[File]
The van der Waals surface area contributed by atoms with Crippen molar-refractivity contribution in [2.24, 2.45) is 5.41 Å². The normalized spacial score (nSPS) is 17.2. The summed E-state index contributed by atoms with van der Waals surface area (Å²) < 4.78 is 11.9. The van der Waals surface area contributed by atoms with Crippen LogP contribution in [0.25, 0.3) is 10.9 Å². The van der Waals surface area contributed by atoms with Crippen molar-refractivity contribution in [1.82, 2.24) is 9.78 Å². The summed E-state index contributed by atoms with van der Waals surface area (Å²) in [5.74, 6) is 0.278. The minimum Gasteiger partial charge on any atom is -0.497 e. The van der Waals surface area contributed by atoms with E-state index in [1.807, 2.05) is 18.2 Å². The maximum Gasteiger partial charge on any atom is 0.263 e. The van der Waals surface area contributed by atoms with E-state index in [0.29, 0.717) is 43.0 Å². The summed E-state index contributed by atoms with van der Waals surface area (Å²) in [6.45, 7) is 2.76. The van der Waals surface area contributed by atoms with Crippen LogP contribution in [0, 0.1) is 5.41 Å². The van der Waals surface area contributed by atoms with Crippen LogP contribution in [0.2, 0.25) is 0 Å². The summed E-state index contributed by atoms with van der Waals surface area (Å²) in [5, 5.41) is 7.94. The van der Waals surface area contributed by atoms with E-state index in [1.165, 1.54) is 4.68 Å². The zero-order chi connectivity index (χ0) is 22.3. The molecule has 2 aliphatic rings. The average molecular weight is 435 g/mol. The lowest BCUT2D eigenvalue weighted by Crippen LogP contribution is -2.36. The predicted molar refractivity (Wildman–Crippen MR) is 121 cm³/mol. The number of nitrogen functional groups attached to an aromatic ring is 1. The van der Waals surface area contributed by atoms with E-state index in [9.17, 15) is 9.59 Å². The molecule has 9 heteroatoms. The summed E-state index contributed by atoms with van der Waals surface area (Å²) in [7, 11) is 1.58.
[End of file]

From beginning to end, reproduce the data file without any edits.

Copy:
The van der Waals surface area contributed by atoms with Crippen molar-refractivity contribution in [2.24, 2.45) is 5.41 Å². The normalized spacial score (nSPS) is 17.2. The summed E-state index contributed by atoms with van der Waals surface area (Å²) < 4.78 is 11.9. The van der Waals surface area contributed by atoms with Crippen LogP contribution in [0.25, 0.3) is 10.9 Å². The van der Waals surface area contributed by atoms with Crippen molar-refractivity contribution in [1.82, 2.24) is 9.78 Å². The summed E-state index contributed by atoms with van der Waals surface area (Å²) in [5.74, 6) is 0.278. The minimum Gasteiger partial charge on any atom is -0.497 e. The van der Waals surface area contributed by atoms with E-state index in [1.807, 2.05) is 18.2 Å². The maximum Gasteiger partial charge on any atom is 0.263 e. The van der Waals surface area contributed by atoms with E-state index in [0.29, 0.717) is 43.0 Å². The summed E-state index contributed by atoms with van der Waals surface area (Å²) in [6.45, 7) is 2.76. The van der Waals surface area contributed by atoms with Crippen LogP contribution in [0, 0.1) is 5.41 Å². The van der Waals surface area contributed by atoms with Crippen LogP contribution in [0.2, 0.25) is 0 Å². The summed E-state index contributed by atoms with van der Waals surface area (Å²) in [5, 5.41) is 7.94. The van der Waals surface area contributed by atoms with E-state index in [1.165, 1.54) is 4.68 Å². The zero-order chi connectivity index (χ0) is 22.3. The molecule has 2 aliphatic rings. The average molecular weight is 435 g/mol. The lowest BCUT2D eigenvalue weighted by Crippen LogP contribution is -2.36. The predicted molar refractivity (Wildman–Crippen MR) is 121 cm³/mol. The number of nitrogen functional groups attached to an aromatic ring is 1. The van der Waals surface area contributed by atoms with E-state index in [9.17, 15) is 9.59 Å². The molecule has 9 heteroatoms. The summed E-state index contributed by atoms with van der Waals surface area (Å²) in [7, 11) is 1.58.